Your Danish Post

The start of a new drinking season

The end of the summer holiday means the beginning of a new high school year – in Danish gymnasiet, which are the last three years of secondary education before going on to university or any other kind of further education and learning.

By Bente D. Knudsen

This also means the start of so called intro parties with heavy drinking.

In august 2016, thousands of high school students – up to 8,000 – were gathered on a Friday evening in Dyrehaven, north of Copenhagen.

Massive drinking led to severe incidents with more than 180 treated on site for excessive alcohol intake, 14 were hospitalised, and one was in such a bad condition that it was life threatening.

The article continues below.

This year, to counter the alchohol intake of their students, several high schools in the Copenhagen and North Zealand area have signed a so called alcohol charter, where for instance they agree that drinks with an alcohol level above 5 percent is not allowed at the high schools’ own parties, that the high schools’ own parties are closed parties and that students who are visibly drunk at these parties are sent home.

One of the high school’s has written a letter to its students’ parents in which they encourage them to talk to their youngsters about responsible drinking, as well as recommending, that their youngsters stay away from the coming Friday evening’s Dyrehave party.

Denmark has an unfortunate top rank in the intake of alcohol amongst its youth, even if the intake of alcohol has gone down over the years.

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In 1996, 59 percent of young people drank alcohol almost every weekend, in 2014 this number had fallen to 46 percent.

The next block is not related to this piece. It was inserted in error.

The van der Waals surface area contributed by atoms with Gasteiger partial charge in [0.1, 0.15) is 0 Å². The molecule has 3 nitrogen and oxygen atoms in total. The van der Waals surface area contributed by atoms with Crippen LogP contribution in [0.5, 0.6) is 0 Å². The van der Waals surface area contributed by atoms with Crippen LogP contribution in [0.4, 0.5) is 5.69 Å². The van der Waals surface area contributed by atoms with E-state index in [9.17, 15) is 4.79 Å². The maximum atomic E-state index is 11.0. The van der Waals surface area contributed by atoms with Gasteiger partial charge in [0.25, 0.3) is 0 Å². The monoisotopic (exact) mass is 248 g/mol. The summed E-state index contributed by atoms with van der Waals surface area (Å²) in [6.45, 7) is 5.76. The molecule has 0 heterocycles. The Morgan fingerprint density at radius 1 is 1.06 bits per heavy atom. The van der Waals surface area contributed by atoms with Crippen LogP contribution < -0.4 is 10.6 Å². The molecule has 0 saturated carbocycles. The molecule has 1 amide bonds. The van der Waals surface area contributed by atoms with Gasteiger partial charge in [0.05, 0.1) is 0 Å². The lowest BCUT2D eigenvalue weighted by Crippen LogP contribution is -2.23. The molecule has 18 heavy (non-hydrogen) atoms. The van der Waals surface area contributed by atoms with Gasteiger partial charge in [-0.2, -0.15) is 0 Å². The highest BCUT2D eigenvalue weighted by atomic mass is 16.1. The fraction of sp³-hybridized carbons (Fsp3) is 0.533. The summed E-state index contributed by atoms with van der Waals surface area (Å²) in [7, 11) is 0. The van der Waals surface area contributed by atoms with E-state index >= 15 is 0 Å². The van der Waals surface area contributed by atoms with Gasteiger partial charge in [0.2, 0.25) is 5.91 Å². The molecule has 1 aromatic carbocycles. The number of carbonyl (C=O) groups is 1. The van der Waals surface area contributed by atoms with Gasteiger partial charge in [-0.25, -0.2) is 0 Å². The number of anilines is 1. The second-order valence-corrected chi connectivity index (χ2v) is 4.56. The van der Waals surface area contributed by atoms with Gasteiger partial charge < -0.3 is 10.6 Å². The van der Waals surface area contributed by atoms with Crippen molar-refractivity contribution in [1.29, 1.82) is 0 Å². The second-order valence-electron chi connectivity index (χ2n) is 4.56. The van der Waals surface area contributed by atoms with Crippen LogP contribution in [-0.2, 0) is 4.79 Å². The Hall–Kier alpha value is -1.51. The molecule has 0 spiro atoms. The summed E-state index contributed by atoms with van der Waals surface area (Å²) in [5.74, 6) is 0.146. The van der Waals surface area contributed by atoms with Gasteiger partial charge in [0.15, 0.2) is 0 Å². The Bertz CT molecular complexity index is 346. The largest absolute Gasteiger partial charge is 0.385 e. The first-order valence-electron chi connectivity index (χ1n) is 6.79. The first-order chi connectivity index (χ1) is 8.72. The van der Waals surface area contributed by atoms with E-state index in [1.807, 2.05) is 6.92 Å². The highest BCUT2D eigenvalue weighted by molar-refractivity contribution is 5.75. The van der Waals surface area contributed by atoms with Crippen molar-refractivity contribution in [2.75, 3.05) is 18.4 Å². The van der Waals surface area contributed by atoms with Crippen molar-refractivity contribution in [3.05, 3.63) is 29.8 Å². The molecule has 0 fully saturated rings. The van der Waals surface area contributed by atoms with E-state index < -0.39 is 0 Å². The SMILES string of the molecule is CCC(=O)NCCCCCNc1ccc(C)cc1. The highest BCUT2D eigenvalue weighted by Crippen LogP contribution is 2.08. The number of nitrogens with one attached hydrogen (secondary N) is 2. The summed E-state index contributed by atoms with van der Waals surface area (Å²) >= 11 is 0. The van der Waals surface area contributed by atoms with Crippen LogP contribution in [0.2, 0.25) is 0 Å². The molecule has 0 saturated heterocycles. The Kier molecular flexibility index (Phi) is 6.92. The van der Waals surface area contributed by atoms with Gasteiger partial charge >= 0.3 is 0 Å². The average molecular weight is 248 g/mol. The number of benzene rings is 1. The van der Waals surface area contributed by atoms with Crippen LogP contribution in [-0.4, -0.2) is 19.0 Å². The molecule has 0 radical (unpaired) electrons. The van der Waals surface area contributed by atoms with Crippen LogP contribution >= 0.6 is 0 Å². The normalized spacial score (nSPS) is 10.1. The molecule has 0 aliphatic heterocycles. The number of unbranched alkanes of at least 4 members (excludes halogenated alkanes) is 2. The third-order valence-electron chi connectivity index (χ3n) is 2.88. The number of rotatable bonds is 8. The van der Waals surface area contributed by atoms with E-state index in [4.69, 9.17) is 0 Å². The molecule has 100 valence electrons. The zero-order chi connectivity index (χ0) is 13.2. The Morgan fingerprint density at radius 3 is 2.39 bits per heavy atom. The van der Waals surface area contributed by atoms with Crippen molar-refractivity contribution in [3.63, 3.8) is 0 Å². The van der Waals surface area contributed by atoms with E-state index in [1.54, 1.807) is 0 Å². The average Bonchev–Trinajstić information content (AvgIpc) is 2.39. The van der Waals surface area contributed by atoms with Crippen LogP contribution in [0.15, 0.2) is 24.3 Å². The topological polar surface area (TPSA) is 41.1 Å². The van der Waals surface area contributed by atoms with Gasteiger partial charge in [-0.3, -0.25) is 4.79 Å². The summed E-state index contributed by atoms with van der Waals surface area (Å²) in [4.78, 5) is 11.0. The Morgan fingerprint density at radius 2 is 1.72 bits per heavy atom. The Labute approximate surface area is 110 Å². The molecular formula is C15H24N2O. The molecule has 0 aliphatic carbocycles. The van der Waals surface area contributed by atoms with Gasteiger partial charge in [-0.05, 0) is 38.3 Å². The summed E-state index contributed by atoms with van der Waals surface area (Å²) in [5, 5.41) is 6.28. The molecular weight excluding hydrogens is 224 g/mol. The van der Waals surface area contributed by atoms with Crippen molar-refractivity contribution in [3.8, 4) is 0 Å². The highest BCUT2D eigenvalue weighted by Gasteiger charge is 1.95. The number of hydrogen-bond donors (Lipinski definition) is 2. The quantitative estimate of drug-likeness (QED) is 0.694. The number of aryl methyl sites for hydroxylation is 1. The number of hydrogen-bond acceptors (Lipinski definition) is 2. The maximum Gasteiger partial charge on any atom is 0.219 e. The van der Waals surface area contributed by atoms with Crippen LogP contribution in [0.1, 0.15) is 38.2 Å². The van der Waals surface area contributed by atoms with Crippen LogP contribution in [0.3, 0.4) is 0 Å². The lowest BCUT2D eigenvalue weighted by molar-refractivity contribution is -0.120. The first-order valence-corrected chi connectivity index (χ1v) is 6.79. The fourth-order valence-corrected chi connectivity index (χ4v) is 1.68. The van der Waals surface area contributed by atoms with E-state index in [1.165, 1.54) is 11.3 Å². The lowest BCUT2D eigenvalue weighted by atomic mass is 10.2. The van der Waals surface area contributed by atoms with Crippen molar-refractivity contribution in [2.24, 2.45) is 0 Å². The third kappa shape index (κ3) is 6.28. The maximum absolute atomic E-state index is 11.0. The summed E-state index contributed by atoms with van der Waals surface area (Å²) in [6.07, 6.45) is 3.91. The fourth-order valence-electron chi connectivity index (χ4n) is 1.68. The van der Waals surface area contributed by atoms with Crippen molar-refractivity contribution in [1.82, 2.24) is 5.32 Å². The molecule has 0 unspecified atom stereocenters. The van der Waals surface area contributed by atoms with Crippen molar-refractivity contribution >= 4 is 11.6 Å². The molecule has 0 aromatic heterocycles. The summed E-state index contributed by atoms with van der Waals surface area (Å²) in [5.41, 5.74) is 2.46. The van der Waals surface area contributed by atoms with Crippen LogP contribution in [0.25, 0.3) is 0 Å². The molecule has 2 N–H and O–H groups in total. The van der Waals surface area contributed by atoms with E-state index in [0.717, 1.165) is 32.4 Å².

92 percent of the 15 to 16 year-old drink alcohol, against a European average of  80 percent, 32 percent of the Danish youth has been drunk once over the past month, against a 13 percent European average according to The European School Survey Project’s report on alcohol and other drugs.

Director Peter Konow of the organisation Alkohol og Samfund (alcohol and the society) says to Danish newspaper Jyllands Posten that the high schools must put focus on the alcohol habits of their students.

“The alcohol habits that you acquire when you are young have a tendency to stick with you into your adult life. In Denmark we drink a lot – and we drink a large amount all at once, this can be seen in our average life expectancy and illnesses.”

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It is a well known fact from research that young people, who experience that their parents find it normal and OK that they drink so much that they get drunk, drink more often, than young people whose parents do not find it OK to get drunk.

Alcohol og Samfund recommends the following to parents with teenagers:

  • Check the homepages and Facebook pages of the parties that your teenager is going – and have an opinion of whether or not you think they should go to them
  • Make an agreement on how much they may drink
  • Make an agreement about what time they should be home – and they they can call you and get help is something happens.

You can also pass on this advice to them before they go to a party:

  • Drink responsibly – don’t take part in drinking competitions and stay away from hard liquor
  • Make sure to eat properly before leaving – alcohol hits less hard on a full stomach
  • Take water or a soft drink with you so that you do not get dehydrated and ill from only drinking alchohol
  • Take care of your friends – make agreements that you take care of each other and do not leave anyone who is feeling bad alone – but call for help from parents or other adults. “It’s better to call one time to many than not to have called that one time”